Constant Current LED Lighting Premature Failure


#1

“I have state of the art LEDs and a constant current driver, why are they burning out?”

Although LEDs have a longer life and are more efficient than other types of lighting systems, they are also much more sensitive -especially when incorrectly used on constant current systems. Premature failure of an LED lighting system can result because of improper wiring, heat sinking, or driver being used. You will want to check that the heat sink and any cooling system is working properly, correct wiring and making sure it is operating within rated specifications.

Constant voltage drivers are easier to work with which may potentially save money on investment, however by avoiding mishaps that can occur with constant current systems, we may be able to mitigate this issue. Although constant current systems can be tedious to work with, they can provide longer life of LEDs if properly used. The reason they can provide longer life of LEDs is because constant current disposes of thermal runaway issues.

Power equals current times voltage (P= I x V). One would think that as long as two variables were a constant that the remaining variable would stay the same. This would be true if thermal runaway was not a concern. When an LED is on for extended periods, or operating in warm environments the forward voltage drop will decrease and can pull more current than the LED is rated for. This is the main problem for diodes (LEDs) when they are “the load” as found in lighting systems.

Constant current drivers will not allow excess current when the LEDs heat up, and since the voltage output will adjust to the lower forward voltage drop of the heated LED, would not have to worry about the driver providing damaging excess voltage.

Below are a few pointers to help you out and give your lighting system extra longevity when dealing with constant current systems:

Replace Damaged LEDs Immediately
Some people make the mistake of keeping a constant current LED lighting system running after an LED or two burn out or get damaged. The constant current driver will keep the same current pumping through the remaining amount of LEDs causing them to burn out -or burn out prematurely. Turn the power off and fix any damaged LEDs immediately. Constant voltage drivers do not have this issue, as they always keep the same voltage, and their current is dependent on the current draw of the (remaining) LEDs.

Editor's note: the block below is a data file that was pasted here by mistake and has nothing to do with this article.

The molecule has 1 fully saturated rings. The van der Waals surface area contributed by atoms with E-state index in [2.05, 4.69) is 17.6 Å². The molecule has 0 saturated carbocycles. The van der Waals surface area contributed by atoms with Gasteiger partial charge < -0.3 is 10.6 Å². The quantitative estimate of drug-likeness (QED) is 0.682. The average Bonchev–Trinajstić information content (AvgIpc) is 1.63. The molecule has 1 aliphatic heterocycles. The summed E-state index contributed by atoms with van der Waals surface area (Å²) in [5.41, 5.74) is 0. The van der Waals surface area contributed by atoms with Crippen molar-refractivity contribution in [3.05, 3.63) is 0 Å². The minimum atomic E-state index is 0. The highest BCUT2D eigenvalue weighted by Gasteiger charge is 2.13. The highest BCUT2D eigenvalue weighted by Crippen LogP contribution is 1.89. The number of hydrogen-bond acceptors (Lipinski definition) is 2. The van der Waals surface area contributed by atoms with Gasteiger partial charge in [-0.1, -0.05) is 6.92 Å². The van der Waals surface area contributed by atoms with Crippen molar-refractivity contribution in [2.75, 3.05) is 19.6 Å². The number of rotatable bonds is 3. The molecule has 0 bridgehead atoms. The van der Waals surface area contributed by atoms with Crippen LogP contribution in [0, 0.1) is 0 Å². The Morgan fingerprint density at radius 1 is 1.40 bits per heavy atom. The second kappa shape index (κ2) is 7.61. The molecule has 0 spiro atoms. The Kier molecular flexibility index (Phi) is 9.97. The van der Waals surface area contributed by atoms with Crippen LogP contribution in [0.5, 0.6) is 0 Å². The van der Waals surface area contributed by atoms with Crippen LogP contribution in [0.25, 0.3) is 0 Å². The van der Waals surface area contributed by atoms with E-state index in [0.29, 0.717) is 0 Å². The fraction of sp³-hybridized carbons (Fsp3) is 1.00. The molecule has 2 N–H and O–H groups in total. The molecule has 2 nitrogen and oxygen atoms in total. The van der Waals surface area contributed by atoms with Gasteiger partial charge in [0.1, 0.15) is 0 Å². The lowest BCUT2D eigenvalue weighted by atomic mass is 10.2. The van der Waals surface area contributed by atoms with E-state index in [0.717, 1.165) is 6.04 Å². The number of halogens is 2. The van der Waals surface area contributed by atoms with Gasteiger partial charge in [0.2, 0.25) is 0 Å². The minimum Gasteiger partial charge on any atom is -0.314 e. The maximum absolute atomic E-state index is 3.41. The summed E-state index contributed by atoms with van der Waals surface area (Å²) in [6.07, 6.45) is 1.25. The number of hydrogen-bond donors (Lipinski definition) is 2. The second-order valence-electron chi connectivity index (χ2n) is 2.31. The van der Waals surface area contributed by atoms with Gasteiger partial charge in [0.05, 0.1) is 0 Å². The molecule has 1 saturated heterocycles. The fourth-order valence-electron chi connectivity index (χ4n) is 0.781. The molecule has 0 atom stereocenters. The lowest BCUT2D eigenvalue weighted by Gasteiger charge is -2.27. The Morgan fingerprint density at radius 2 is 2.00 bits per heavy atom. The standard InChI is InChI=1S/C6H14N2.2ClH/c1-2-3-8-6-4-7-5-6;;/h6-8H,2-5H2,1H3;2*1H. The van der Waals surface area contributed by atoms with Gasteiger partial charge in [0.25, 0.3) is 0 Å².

Wire Lighting to Output BEFORE Applying Power to Input
Another tip that will save you headaches and premature failure is to make sure your LED lighting is wired to your constant current driver output BEFORE applying input power to the driver. If you apply input power to the driver before wiring the LEDs, the constant current driver output voltage may be at the highest (or higher) rating of the voltage output window spec (higher than LED voltage rating) and cause premature failure or potentially instantly burn the LEDs out when wired. Constant voltage drivers once again do not have this problem where their output voltage is fixed and current is dependent on the LEDs.

There are many professionals and hobbyists alike that apply power to the constant current input first and finish wiring up the LEDs after or “test” their lighting strips by connecting them on the output -they also may be unaware that they have just caused damage to their lighting and wonder why the LEDs do not last as long as expected.

Constant Current Driver Troubleshooting
The constant current driver voltage output with an open load will more than likely give you readings that are up and down the full range of the voltage output window as the output constantly swings to try to pump the fixed current.

Sometimes a typical DC multi-meter will have a hard time reading this as it may appear as an AC voltage instead of a DC voltage, it really depends on the driver and meter being used. Sometimes the output may also be min or max of the voltage output window. In order to get a steady reading, you will need to have a load on the output to fit in the voltage output range and handle the constant current requirement.


Choosing the correct LED and LED Driver
#2

The “in closing” section seems to negate the entire rest of the article.


#3

@SiliconChip Looks like it was updated to clear this up.
Thank you
-Robert